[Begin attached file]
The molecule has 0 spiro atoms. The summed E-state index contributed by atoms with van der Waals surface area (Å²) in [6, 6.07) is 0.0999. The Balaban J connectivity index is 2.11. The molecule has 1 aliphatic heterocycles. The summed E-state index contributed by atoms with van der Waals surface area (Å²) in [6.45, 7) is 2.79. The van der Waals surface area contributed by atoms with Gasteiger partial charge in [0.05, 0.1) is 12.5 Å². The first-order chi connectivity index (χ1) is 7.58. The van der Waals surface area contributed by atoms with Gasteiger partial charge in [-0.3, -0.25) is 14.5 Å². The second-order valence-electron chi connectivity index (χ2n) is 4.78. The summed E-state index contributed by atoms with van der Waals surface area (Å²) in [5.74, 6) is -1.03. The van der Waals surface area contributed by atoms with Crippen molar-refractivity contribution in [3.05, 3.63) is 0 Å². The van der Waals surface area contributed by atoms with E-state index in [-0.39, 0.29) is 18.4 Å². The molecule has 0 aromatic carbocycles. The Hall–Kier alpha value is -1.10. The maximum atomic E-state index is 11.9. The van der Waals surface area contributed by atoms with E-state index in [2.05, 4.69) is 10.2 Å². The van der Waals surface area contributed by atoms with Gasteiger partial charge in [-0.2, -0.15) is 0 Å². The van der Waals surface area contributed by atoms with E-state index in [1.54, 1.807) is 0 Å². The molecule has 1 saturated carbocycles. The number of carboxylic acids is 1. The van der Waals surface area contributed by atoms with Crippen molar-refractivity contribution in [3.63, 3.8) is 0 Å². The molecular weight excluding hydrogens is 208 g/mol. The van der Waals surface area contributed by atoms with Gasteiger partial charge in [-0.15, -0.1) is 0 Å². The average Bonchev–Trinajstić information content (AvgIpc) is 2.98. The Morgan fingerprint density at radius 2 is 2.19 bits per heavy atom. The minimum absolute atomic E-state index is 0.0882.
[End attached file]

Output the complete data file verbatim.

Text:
The molecule has 0 spiro atoms. The summed E-state index contributed by atoms with van der Waals surface area (Å²) in [6, 6.07) is 0.0999. The Balaban J connectivity index is 2.11. The molecule has 1 aliphatic heterocycles. The summed E-state index contributed by atoms with van der Waals surface area (Å²) in [6.45, 7) is 2.79. The van der Waals surface area contributed by atoms with Gasteiger partial charge in [0.05, 0.1) is 12.5 Å². The first-order chi connectivity index (χ1) is 7.58. The van der Waals surface area contributed by atoms with Gasteiger partial charge in [-0.3, -0.25) is 14.5 Å². The second-order valence-electron chi connectivity index (χ2n) is 4.78. The summed E-state index contributed by atoms with van der Waals surface area (Å²) in [5.74, 6) is -1.03. The van der Waals surface area contributed by atoms with Crippen molar-refractivity contribution in [3.05, 3.63) is 0 Å². The van der Waals surface area contributed by atoms with E-state index in [-0.39, 0.29) is 18.4 Å². The molecule has 0 aromatic carbocycles. The Hall–Kier alpha value is -1.10. The maximum atomic E-state index is 11.9. The van der Waals surface area contributed by atoms with E-state index in [2.05, 4.69) is 10.2 Å². The van der Waals surface area contributed by atoms with Gasteiger partial charge in [-0.2, -0.15) is 0 Å². The van der Waals surface area contributed by atoms with E-state index in [1.54, 1.807) is 0 Å². The molecule has 1 saturated carbocycles. The number of carboxylic acids is 1. The van der Waals surface area contributed by atoms with Crippen molar-refractivity contribution in [3.63, 3.8) is 0 Å². The molecular weight excluding hydrogens is 208 g/mol. The van der Waals surface area contributed by atoms with Gasteiger partial charge in [-0.15, -0.1) is 0 Å². The average Bonchev–Trinajstić information content (AvgIpc) is 2.98. The Morgan fingerprint density at radius 2 is 2.19 bits per heavy atom. The minimum absolute atomic E-state index is 0.0882.